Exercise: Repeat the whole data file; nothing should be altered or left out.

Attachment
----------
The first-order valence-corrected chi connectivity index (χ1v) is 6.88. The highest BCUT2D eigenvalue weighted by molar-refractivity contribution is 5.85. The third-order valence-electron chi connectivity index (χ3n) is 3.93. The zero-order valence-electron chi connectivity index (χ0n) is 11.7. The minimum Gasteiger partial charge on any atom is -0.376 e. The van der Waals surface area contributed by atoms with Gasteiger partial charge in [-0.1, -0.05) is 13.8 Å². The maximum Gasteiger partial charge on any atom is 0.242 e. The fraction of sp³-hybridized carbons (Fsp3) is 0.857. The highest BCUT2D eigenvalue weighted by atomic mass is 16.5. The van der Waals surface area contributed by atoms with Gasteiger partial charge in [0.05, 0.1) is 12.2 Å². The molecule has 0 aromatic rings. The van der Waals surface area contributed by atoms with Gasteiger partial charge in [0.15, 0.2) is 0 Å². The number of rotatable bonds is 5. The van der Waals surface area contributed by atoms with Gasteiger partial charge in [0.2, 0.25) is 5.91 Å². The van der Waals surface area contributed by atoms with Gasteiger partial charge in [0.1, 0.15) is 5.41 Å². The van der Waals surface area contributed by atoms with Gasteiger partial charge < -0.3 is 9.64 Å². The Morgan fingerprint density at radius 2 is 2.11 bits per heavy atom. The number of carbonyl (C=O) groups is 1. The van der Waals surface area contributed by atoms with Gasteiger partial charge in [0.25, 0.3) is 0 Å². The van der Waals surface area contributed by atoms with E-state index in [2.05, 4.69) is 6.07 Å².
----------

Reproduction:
The first-order valence-corrected chi connectivity index (χ1v) is 6.88. The highest BCUT2D eigenvalue weighted by molar-refractivity contribution is 5.85. The third-order valence-electron chi connectivity index (χ3n) is 3.93. The zero-order valence-electron chi connectivity index (χ0n) is 11.7. The minimum Gasteiger partial charge on any atom is -0.376 e. The van der Waals surface area contributed by atoms with Gasteiger partial charge in [-0.1, -0.05) is 13.8 Å². The maximum Gasteiger partial charge on any atom is 0.242 e. The fraction of sp³-hybridized carbons (Fsp3) is 0.857. The highest BCUT2D eigenvalue weighted by atomic mass is 16.5. The van der Waals surface area contributed by atoms with Gasteiger partial charge in [0.05, 0.1) is 12.2 Å². The molecule has 0 aromatic rings. The van der Waals surface area contributed by atoms with Gasteiger partial charge in [0.15, 0.2) is 0 Å². The number of rotatable bonds is 5. The van der Waals surface area contributed by atoms with Gasteiger partial charge in [0.2, 0.25) is 5.91 Å². The van der Waals surface area contributed by atoms with Gasteiger partial charge in [0.1, 0.15) is 5.41 Å². The van der Waals surface area contributed by atoms with Gasteiger partial charge < -0.3 is 9.64 Å². The Morgan fingerprint density at radius 2 is 2.11 bits per heavy atom. The number of carbonyl (C=O) groups is 1. The van der Waals surface area contributed by atoms with Gasteiger partial charge in [0.25, 0.3) is 0 Å². The van der Waals surface area contributed by atoms with E-state index in [2.05, 4.69) is 6.07 Å².